ALLSTATE IN LINE OF FIRE: Allstate Insurance has been swept into a national controversy related to guns. It started when conservative TV host Laura Ingraham made derogatory comments about one of the survivors of the Parkland, Florida, school shooting. That victim took to Twitter calling on advertisers to pull support from Ingraham’s show. So far 11 companies have done so. Allstate, the Chicago-area insurance firms, was listed as an advertiser but hasn’t responded as to whether it will stick with the show or not.

Now comes news that Ingraham’s supporters are calling for a a boycott of advertisers who left the show.

INVOKING SEAN CONNERY: Chicago entrepreneur Lou Weisbach invoked Sean Connery and a scene from “The Untouchables” in a column he wrote in Huffington Post.

Sean Connery

Weisbach says the real cancer in society is politics.  “It is the issue that politicians tout as a terrible evil in virtually every campaign but rarely dare touch once elected,” he wrote. He called the amount of money being donated to elected politicians “astonishing.”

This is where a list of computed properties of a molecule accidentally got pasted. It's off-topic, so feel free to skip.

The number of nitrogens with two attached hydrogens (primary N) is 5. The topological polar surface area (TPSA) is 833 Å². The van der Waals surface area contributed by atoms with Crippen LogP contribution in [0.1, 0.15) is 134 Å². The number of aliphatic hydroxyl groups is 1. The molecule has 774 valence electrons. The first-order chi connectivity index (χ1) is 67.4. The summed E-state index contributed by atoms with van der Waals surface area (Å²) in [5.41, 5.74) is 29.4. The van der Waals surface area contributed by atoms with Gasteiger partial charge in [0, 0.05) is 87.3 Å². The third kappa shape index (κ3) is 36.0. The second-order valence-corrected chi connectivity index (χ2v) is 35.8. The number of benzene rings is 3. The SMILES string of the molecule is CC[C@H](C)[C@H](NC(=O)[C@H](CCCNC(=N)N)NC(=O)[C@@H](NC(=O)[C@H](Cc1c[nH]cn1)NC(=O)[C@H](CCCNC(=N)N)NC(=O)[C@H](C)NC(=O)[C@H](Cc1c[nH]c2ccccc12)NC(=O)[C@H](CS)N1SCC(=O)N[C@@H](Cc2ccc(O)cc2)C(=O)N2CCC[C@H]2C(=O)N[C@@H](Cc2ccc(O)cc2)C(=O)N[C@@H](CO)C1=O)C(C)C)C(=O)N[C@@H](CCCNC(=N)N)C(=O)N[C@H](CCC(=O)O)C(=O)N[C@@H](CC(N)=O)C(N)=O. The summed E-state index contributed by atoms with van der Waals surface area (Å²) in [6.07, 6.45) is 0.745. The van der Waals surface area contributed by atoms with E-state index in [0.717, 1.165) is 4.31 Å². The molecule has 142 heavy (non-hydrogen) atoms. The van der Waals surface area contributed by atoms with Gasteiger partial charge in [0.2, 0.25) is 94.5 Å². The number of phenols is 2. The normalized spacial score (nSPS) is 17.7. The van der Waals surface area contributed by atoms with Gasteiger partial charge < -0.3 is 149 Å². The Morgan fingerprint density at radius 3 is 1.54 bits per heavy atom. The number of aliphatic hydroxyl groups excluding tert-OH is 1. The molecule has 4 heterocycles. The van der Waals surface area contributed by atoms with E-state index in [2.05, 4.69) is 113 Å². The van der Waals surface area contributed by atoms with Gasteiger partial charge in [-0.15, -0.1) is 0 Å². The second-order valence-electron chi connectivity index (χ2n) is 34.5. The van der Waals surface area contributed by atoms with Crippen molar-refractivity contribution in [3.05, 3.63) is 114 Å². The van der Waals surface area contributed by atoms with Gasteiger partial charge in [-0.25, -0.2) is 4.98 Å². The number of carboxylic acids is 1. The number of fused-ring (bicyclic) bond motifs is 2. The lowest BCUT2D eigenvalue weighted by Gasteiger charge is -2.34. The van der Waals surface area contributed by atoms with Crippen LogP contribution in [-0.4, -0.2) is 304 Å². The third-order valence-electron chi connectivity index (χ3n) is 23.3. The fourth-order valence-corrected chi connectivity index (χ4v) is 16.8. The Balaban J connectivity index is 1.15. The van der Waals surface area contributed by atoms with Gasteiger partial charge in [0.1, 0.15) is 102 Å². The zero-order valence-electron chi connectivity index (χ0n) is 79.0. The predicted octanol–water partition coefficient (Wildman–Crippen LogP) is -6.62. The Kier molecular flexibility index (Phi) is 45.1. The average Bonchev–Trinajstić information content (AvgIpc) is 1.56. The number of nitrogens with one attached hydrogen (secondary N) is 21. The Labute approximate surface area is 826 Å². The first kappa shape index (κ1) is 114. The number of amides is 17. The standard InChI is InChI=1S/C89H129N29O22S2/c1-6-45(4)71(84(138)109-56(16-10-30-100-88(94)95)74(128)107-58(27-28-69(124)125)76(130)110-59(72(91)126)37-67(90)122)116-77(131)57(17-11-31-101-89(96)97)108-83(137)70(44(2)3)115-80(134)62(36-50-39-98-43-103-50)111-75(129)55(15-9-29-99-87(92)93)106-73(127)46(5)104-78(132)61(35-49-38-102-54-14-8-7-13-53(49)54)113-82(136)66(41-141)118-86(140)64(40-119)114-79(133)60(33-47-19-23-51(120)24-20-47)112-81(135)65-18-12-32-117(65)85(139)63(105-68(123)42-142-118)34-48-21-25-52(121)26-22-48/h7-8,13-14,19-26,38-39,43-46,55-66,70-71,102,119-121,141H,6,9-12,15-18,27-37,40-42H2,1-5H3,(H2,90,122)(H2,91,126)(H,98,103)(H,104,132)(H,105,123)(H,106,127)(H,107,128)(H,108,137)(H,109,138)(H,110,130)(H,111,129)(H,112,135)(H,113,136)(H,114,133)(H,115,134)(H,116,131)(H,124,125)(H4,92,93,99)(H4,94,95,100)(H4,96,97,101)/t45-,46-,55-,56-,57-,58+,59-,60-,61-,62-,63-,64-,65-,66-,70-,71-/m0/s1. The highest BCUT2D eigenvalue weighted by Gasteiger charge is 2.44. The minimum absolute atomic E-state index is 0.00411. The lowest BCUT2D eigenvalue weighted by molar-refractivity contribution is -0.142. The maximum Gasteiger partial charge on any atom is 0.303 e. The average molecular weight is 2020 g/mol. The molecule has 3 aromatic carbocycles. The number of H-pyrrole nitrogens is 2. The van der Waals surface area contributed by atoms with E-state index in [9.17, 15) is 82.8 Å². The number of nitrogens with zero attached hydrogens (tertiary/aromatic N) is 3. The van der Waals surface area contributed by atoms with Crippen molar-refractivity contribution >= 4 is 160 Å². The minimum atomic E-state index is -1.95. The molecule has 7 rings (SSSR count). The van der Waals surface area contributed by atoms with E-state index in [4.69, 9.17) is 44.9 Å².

Weisbach is a longtime behind-the-scenes player in political circles. During the Clinton-Gore era, he was chairman of the Jefferson Trust, which courted the nation’s biggest Democratic Party donors. He’s gone on to work on nonpartisan causes, often dedicated to veterans’ issues.

In his Huff Post column, Weisbach urged leaders “to stop hiding behind the cover of individual issues that are not going to be solved and strike a blow to the heart of the problem. We all know the fundamental issue, but who is prepared to do something about it?”

He compared it all to a scene in “The Untouchables” between Connery and Kevin Costner, who portrayed Eliot Ness–who was committed to taking down the illegal distilleries. “He asks Connery, a hard-nosed policeman, where the illegal distilleries are. Connery replies that everyone knows where they are, but who is prepared to cross the line?”

The same thing is happening in politics, Weisbach wrote. “We all know that special interests’ unimpeded ability to give massive amounts of money to politicians is the malignancy that has permeated our political system … Who is prepared to cross the proverbial line, and what can be done?”